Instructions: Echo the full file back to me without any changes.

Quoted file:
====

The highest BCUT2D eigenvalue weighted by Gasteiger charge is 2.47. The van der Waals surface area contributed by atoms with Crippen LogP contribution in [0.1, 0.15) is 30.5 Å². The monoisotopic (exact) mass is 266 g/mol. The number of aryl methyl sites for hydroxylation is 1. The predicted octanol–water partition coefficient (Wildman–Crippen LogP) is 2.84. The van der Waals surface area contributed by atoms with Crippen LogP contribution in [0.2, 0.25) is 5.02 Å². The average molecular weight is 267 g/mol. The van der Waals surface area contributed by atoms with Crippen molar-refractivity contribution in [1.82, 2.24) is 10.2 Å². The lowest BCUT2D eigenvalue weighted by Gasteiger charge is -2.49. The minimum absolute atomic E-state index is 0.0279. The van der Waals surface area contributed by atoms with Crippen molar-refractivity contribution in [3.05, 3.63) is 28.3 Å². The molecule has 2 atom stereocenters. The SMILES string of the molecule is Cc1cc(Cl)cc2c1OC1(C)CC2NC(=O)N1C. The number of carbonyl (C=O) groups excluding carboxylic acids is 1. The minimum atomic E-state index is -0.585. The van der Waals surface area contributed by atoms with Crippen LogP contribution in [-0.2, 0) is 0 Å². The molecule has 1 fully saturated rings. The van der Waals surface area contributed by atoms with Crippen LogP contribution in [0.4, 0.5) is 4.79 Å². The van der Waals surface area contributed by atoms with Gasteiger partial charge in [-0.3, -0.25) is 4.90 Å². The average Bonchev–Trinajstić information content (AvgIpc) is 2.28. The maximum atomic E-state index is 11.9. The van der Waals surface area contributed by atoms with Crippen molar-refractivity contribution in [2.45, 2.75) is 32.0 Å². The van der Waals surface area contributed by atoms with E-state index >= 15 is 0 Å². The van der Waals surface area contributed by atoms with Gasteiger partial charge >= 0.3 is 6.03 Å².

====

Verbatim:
The highest BCUT2D eigenvalue weighted by Gasteiger charge is 2.47. The van der Waals surface area contributed by atoms with Crippen LogP contribution in [0.1, 0.15) is 30.5 Å². The monoisotopic (exact) mass is 266 g/mol. The number of aryl methyl sites for hydroxylation is 1. The predicted octanol–water partition coefficient (Wildman–Crippen LogP) is 2.84. The van der Waals surface area contributed by atoms with Crippen LogP contribution in [0.2, 0.25) is 5.02 Å². The average molecular weight is 267 g/mol. The van der Waals surface area contributed by atoms with Crippen molar-refractivity contribution in [1.82, 2.24) is 10.2 Å². The lowest BCUT2D eigenvalue weighted by Gasteiger charge is -2.49. The minimum absolute atomic E-state index is 0.0279. The van der Waals surface area contributed by atoms with Crippen molar-refractivity contribution in [3.05, 3.63) is 28.3 Å². The molecule has 2 atom stereocenters. The SMILES string of the molecule is Cc1cc(Cl)cc2c1OC1(C)CC2NC(=O)N1C. The number of carbonyl (C=O) groups excluding carboxylic acids is 1. The minimum atomic E-state index is -0.585. The van der Waals surface area contributed by atoms with Crippen LogP contribution in [-0.2, 0) is 0 Å². The molecule has 1 fully saturated rings. The van der Waals surface area contributed by atoms with Crippen LogP contribution in [0.4, 0.5) is 4.79 Å². The van der Waals surface area contributed by atoms with Gasteiger partial charge in [-0.3, -0.25) is 4.90 Å². The average Bonchev–Trinajstić information content (AvgIpc) is 2.28. The maximum atomic E-state index is 11.9. The van der Waals surface area contributed by atoms with Crippen molar-refractivity contribution in [2.45, 2.75) is 32.0 Å². The van der Waals surface area contributed by atoms with E-state index >= 15 is 0 Å². The van der Waals surface area contributed by atoms with Gasteiger partial charge >= 0.3 is 6.03 Å².